Asylum is a form of protection that allows individuals to stay inside the United States instead of being deported to their home country or a different country. Federal law provides that individuals who have suffered or fear persecution in their home countries because of a “protected ground” can apply for asylum in the United States. Asylum is a protection offered to foreign nationals who cannot return to their home country due to persecution on account of their race, religion, nationality, political opinion, or membership in a particular social group. Individuals who are granted asylum may apply for permanent residence (a green card) to resettle in the United States one year after their asylum is granted.

The right to seek this protection was established in the 1951 United Nations Convention Relating to the Status of Refugees and implemented in the 1967 United Nations Protocol Relating to the Status of Refugees. Congress codified refugee and asylee protection in the United States when it enacted the Refugee Act in 1980.

Asylum may be granted to an applicant who establishes past persecution or a well-founded fear of future persecution in the country of origin because of one five protected grounds (race, religion, nationality, political opinion, or membership in a particular social group). The persecution must be inflicted by the government of the country of origin or by an entity that their government is unwilling or unable to control. Additional factors, such as the ability to relocate within the country of origin or firm resettlement in another country, may make asylum nonviable. Asylum is a discretionary benefit. In exercising discretion, the adjudicator can take into account negative factors, including violations of immigration law or criminal law.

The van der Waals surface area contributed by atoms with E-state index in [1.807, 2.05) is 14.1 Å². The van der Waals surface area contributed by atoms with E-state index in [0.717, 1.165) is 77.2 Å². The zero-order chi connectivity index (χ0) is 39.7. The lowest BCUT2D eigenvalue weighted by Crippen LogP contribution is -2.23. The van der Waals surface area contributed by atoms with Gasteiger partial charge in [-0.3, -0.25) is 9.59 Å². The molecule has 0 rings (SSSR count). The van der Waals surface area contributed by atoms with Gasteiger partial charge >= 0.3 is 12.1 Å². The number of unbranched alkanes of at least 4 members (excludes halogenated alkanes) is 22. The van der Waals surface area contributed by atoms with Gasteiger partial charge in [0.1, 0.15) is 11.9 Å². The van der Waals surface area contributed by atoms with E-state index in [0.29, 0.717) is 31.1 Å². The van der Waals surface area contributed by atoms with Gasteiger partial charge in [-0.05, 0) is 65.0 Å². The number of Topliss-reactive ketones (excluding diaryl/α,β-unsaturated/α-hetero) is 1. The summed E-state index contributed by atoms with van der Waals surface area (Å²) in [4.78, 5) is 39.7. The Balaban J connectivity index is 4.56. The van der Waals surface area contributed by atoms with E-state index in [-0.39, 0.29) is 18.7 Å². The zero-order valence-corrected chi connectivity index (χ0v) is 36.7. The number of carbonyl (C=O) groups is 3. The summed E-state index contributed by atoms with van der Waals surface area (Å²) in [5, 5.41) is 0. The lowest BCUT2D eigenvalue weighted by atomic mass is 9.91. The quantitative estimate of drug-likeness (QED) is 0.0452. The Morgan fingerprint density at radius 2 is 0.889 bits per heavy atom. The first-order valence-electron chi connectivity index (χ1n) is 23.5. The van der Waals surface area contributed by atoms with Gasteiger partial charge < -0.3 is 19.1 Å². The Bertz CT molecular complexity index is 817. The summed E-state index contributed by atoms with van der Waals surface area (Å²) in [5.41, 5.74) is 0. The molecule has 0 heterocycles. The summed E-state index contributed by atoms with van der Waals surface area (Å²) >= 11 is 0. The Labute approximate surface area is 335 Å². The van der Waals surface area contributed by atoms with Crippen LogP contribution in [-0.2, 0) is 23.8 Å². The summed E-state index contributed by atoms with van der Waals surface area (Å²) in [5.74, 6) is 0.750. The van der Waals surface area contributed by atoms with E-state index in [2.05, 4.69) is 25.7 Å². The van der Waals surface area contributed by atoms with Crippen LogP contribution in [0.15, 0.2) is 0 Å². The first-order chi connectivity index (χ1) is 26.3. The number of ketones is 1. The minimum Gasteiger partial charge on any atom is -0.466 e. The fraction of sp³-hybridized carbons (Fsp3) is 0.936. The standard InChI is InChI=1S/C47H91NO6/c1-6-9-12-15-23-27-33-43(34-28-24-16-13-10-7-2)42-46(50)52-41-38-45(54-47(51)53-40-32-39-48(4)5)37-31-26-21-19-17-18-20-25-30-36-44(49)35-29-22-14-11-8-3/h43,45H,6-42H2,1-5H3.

To apply for asylum in the U.S., individuals must be physically present in the U.S. or be seeking entry into the U.S. at a port of entry. Individuals seeking asylum in the United States must file Form I-589, Application for Asylum and for Withholding of Removal.

A person who is not in removal proceedings may apply for “affirmative asylum” through USCIS within one year of their most recent arrival into the United States, although there are a few limited exceptions to the one-year filing deadline. In addition to the one-year filing deadline, there could be other bars to asylum such as firm resettlement in another country or criminal history. U.S. Citizenship & Immigration Services (USCIS), adjudicates affirmative requests for asylum.

If the USCIS asylum officer does not grant the asylum application and the applicant does not have a lawful immigration status, the applicant is referred to the immigration court for removal proceedings, where they may renew the request for asylum through the defensive process and appear before an immigration judge.

A person who is already in removal proceedings (i.e. received a notice to appear in court or is in detention awaiting deportation) may apply for “defensive asylum” by filing the application with an immigration judge. The Department of Justice, through the Executive Office for Immigration Review (EOIR), holds jurisdiction over asylum applications pending in removal proceedings, with some limited exceptions.

A person who was placed in expedited removal proceedings, received a positive credible fear determination, and whose case was retained by USCIS for further consideration of their eligibility for asylum in an Asylum Merits Interview does not need to file Form I-589. For more information on expedited removal, visit the USCIS page here: